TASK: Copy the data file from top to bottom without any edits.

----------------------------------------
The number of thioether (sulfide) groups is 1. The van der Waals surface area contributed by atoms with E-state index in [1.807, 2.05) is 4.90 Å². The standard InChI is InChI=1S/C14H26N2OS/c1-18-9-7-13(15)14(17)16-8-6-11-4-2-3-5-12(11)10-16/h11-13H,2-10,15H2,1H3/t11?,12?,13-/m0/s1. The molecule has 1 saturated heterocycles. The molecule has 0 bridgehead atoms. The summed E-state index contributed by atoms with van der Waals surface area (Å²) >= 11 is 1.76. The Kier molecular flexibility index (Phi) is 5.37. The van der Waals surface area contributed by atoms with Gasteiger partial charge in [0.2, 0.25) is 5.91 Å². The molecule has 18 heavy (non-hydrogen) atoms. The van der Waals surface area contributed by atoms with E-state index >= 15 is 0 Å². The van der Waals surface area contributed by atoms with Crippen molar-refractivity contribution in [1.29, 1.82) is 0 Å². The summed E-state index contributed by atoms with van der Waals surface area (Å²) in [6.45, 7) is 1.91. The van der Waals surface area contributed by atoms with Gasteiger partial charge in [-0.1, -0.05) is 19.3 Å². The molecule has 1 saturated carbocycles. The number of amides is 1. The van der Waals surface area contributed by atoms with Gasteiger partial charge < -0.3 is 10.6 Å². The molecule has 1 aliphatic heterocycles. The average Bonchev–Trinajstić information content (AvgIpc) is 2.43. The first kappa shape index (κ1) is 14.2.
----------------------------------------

The number of thioether (sulfide) groups is 1. The van der Waals surface area contributed by atoms with E-state index in [1.807, 2.05) is 4.90 Å². The standard InChI is InChI=1S/C14H26N2OS/c1-18-9-7-13(15)14(17)16-8-6-11-4-2-3-5-12(11)10-16/h11-13H,2-10,15H2,1H3/t11?,12?,13-/m0/s1. The molecule has 1 saturated heterocycles. The molecule has 0 bridgehead atoms. The summed E-state index contributed by atoms with van der Waals surface area (Å²) >= 11 is 1.76. The Kier molecular flexibility index (Phi) is 5.37. The van der Waals surface area contributed by atoms with Gasteiger partial charge in [0.2, 0.25) is 5.91 Å². The molecule has 18 heavy (non-hydrogen) atoms. The van der Waals surface area contributed by atoms with E-state index >= 15 is 0 Å². The van der Waals surface area contributed by atoms with Crippen molar-refractivity contribution in [1.29, 1.82) is 0 Å². The summed E-state index contributed by atoms with van der Waals surface area (Å²) in [6.45, 7) is 1.91. The van der Waals surface area contributed by atoms with Gasteiger partial charge in [-0.1, -0.05) is 19.3 Å². The molecule has 1 saturated carbocycles. The number of amides is 1. The van der Waals surface area contributed by atoms with Gasteiger partial charge < -0.3 is 10.6 Å². The molecule has 1 aliphatic heterocycles. The average Bonchev–Trinajstić information content (AvgIpc) is 2.43. The first kappa shape index (κ1) is 14.2.